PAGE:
Nevertheless, we plugged the car in for a quick top-up, which is complimentary for BMW owners using the ChargeNow network. Within 10 minutes the car was registering full and seeing that we were pressed for time, we decided to open the taps and drive back to Midrand as quickly as possible. We've already mentioned that the i3 is scorching off the line, but the in-gear acceleration is also worth a mention. Getting from 60 kph to 100 kph in an overtaking manoeuvre is effortless, but you will find that the vehicle starts to lose overtaking urge once you're at the national speed limit.
How viable is an EV in SA, realistically?
Naysayers will be quick to point out the lack of recharging infrastructure in South Africa, but there have been significant advances in that regard, just in the past year. BMW currently has 58 ChargeNow stations in the country, 6 of which are shared with Nissan. Back in 2015, the Japanese brand signed a memorandum of understanding with BMW and while the first-gen Leaf hasn't quite been a sales success, there's much expected of the 2nd-generation version, which is expected in the local market soon. There are also 5 DC fast chargers located at the following dealerships: Zambezi Auto and Club Motors Fountain (Pretoria), Sandton Auto (Johannesburg), Supertech (Durban) and SMG (Cape Town. The airports are next in line to receive chargers and chances are by the time you're reading this, the majority of SA's airports will have the capacity to charge electric vehicles.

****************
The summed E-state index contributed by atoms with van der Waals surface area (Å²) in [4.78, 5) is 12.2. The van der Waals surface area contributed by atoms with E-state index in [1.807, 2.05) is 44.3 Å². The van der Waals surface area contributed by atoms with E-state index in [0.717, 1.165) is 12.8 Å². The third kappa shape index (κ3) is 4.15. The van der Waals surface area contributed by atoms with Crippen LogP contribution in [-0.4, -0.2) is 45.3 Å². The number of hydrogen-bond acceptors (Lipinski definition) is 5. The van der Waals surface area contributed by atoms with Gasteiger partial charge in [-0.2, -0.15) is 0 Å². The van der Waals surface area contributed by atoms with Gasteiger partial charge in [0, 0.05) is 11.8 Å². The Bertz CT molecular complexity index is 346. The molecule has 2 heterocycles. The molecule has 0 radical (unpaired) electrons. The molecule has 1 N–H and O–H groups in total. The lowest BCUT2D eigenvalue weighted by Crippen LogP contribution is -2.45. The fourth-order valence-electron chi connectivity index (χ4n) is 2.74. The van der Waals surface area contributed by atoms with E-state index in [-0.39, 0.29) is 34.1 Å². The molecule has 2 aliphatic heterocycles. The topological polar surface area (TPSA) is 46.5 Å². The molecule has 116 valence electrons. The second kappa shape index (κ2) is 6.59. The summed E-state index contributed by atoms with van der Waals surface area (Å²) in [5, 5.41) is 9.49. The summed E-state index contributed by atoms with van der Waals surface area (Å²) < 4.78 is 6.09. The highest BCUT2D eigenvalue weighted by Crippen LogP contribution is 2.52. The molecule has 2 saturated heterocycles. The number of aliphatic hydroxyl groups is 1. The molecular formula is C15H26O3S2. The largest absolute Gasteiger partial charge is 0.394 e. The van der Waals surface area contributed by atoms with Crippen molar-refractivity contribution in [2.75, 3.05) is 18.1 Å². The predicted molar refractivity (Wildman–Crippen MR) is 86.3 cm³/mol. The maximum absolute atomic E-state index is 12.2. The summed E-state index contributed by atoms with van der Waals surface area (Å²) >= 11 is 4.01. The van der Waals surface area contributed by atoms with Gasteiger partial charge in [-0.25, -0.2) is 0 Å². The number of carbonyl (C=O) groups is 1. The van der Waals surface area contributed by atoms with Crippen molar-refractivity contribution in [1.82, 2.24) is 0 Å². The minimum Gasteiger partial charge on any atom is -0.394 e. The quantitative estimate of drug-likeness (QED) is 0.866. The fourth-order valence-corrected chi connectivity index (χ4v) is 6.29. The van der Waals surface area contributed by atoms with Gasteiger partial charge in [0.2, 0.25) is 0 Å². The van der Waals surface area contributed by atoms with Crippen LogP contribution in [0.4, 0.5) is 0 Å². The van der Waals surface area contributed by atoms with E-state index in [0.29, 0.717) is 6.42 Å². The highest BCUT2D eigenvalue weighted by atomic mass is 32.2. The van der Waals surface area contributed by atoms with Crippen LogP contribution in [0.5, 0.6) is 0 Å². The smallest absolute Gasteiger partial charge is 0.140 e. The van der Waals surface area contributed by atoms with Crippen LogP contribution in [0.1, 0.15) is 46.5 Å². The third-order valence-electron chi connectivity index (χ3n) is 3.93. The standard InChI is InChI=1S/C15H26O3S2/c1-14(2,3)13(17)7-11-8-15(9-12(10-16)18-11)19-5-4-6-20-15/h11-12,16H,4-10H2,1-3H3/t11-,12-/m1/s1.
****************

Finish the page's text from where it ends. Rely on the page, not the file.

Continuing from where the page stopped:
With the free ChargeNow card, BMW i3 owners can pop down to their local dealerships for a quick top-up.
These high-powered chargers can charge an i3 from 0% to 80% in about 45 minutes and, given the advances in the latest BMW i3 battery tech, this equates to an available range of about 200 km on the spot. Jaguar Land Rover has invested significantly in a charging network in our country and the BMW i3 can tap into that. The range claims for the pure electric-only BMW i3 make it worthwhile and if you're doing more than 200 km a day, then you must certainly be in the minority. The Johannesburg-Pretoria-Johannesburg commute comes to 150 km (in total), making it totally feasible and well within range. Of course, you can also charge your i3 at home overnight plugged into the wall of your garage and you'll get a full charge by the time you're ready to hit the road in the morning.
There's nothing dramatically new about the BMW i3, but the addition of a larger-capacity battery will further allay "range anxiety". We feel the key to owning an electric car and reaping the benefits is by reshaping your life around the car – treat it like a smartphone. Even when your phone's at 50% capacity, many people will plug it in just to ensure they have sufficient battery life in reserve. The same methodology should be applied with electric cars and customers should be taking advantage of chargers at malls and gyms as even a quick 15-minute charge is sufficient for 40 km.
Should you buy one? YES. There are a few Cars.co.za staffers who'd readily take the plunge given their lifestyles. However, the cost is a big barrier to entry and we imagine BMW Group SA is quietly frustrated with the government's reluctance to incentivise EV purchases. To add insult to injury, EVs are subjected to higher import duties than internal-combustion engined vehicles. In contrast with the rest of the world, where customers are offered incentives to go green and buy electric cars with discounts, cash in hand and much more, this seems a very backwards way of thinking...
The BMW i3 continues to be a niche product in SA. Hopefully, our government can address the incentive issue and make electric car ownership appealing.
BMW i3 Price in South Africa (May 2019)
eDrive R658 500
s eDrive R716 900
eDrive REX R740 700
s eDrive REX R799 100